In her most recent book, “The Cushion in the Road,” Pulitzer-prize winning author Alice Walker writes about how her “own work has been banned a lot.”
Walker, who is best known for “The Color Purple,” writes in her latest work about book banning in the context of criticizing Israel and applauding an Israeli writer named Uri Avnery, whose criticisms of Israel, she implies, have also been banned:
“He’s been kept away from most of the uncurtained windows of Israel into which curious outsiders might look.”
This juxtaposition of her own experiences with those of Uri Avnery encapsulates Walker’s approach to writing about Israel. She tells half-truths, omits salient facts, finds fault with everything Israel does, suggests false comparisons and paints a “cartoonishly absurd” picture of the Israeli-Palestinian conflict.
Let’s begin with Alice Walker’s own work being banned. It is true that one cannot read “The Color Purple,” in Hebrew.
But that’s because Alice Walker herself has banned it.
She has adamantly refused to allow “The Color Purple” to be translated into Hebrew, (because she advocates a cultural boycott of Israel, of Jewish Israeli artists, and of films made by Jewish Israelis.)
Half-truth number one.
Now let’s turn with Uri Avnery whose writings are widely available both in Hebrew and in English and whose works have never to my knowledge been banned. Indeed it is fair to say that few countries in the world publish more self-critical books, magazines and newspapers than does Israel.
Half-truth number two.
It goes on and on. Walker maintains that Israel routinely tortures innocent nine- and 10-year old Palestinian children.
According to Walker, there are roads that are for “Jews only,” rather than for Israelis of all religions and ethnicities.
Walker also will tell you that a big ugly security wall runs all through Israel and the Palestinian territories — “it is everywhere”—rather than through roughly 5 percent of those areas. Moreover, the wall was put up solely to colonize the West Bank, and not to protect Israelis from terrorism.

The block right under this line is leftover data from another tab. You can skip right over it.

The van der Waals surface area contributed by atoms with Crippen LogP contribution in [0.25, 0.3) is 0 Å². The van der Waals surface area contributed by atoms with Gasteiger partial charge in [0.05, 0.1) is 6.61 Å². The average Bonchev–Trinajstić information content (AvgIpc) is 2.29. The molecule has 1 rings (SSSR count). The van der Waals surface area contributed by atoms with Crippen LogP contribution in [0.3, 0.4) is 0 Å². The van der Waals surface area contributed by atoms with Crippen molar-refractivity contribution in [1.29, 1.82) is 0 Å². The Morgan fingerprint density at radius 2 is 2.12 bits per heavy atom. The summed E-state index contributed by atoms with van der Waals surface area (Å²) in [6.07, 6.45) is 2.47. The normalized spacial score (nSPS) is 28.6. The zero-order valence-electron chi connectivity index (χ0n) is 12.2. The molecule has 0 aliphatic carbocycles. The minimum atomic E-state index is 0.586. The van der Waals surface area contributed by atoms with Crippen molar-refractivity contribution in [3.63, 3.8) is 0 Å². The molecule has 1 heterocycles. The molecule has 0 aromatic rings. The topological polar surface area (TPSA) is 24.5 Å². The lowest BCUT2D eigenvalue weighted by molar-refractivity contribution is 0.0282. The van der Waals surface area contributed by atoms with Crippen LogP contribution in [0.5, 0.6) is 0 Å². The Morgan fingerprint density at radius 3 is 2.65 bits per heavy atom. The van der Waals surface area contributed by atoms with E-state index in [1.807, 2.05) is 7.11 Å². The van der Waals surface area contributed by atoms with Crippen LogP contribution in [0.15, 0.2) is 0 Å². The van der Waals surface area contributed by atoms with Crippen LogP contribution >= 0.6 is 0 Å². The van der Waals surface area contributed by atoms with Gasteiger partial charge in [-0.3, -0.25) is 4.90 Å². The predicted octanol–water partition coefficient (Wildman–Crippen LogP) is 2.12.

Walker maintains that Rachel Cory was “murdered,” just like three civil rights workers who were kidnapped, tortured and murdered in cold blood.
She maintains that the Turkish flotilla terrorists who attacked the Israeli sailors who boarded their ship were “assassinated” and “massacre[d].”
She holds that no rockets were ever fired at Israeli civilians from Gaza and Israel’s attacks against Gaza were unprovoked and constitute “genocide.”
Walker said there has never been a more brutal occupation in the history of the world.
She says that what Israel is doing to the Palestinians is the equivalent of what Hitler did to the Jews.
She believes that anyone who is not Jewish is dehumanized when trying to cross the border into Israel.
Walker also said that Jews learned how to rape, murder, pillory, steal and occupy from their Torah. (She learned this from her former husband, who is Jewish and whose family she hated. She wants black churches to teach this anti-Jewish version of Biblical and modern history.)
According to Walker, there is no Palestinian terrorism, no dead Israeli children, no murdered settlers, and no threat to Israel’s survival — only “nonviolent” Palestinian protest in the spirit of Gandhi.
Walker says that Jews first came to Palestine after a “holocaust” — one of many that afflicted other groups as well — and were welcomed by the Palestinians, who then had their land stolen by their ungrateful guests.
She asserts that Israel has no right to be the nation state of the Jewish people. Instead, the Jews should live as a minority in a Muslim, Christian, and Jewish Palestine from the river to the sea. She has never “believed in the Israeli-Palestinian peace talks.”
Walker doesn’t believe there should be an Israel.
Putting aside the plausible claim made by Abe Foxman and others that Alice Walker has crossed the line from fervent anti-Zionist to rancid anti-Semitist (which she denies because Palestinians are Semites too), the question remains why anyone would take seriously her ignorant rants about the Israeli-Palestinian conflict.
Even the most strident critics of Israeli policies and/or actions do not believe the bizarre and counter-factual assertions made by Walker.
Critics who have any ability and willingness to think in a nuanced way, understand that there are rights and wrongs on both sides, and that comparisons between Nazi Germany and today’s Israel can be motivated only by crass bigotry.
Nor will peace come to the area from those, like Walker, who don’t “believe . . . in the Israeli-Palestinian peace talks.” Yet because she has written well received works of fiction about the American south, there are some who think she may have something worthwhile to say about the Middle East.
They are wrong.
Reasoned debate about Israeli policies is essential to democratic governance and the peace process.
That is why I dedicated my book “The Case Against Israel’s Enemies” to “Israel’s constructive and nuanced critics, whose rational voices are too often drowned out by the exaggerations, demonization, and hate-filled lies put forth by Israel’s enemies. Criticism is the lifeblood of democracy and a sure sign of admiration for an imperfect democracy seeking to improve itself.”
Unfortunately, for both Palestinians and Israelis, Alice Walker is part of the problem, not part of the solution.
Alan M. Dershowitz is the Felix Frankfurter Professor of Law at Harvard Law School. He is a graduate of Brooklyn College and Yale Law School. Read more reports from Alan M. Dershowitz — Click Here Now.
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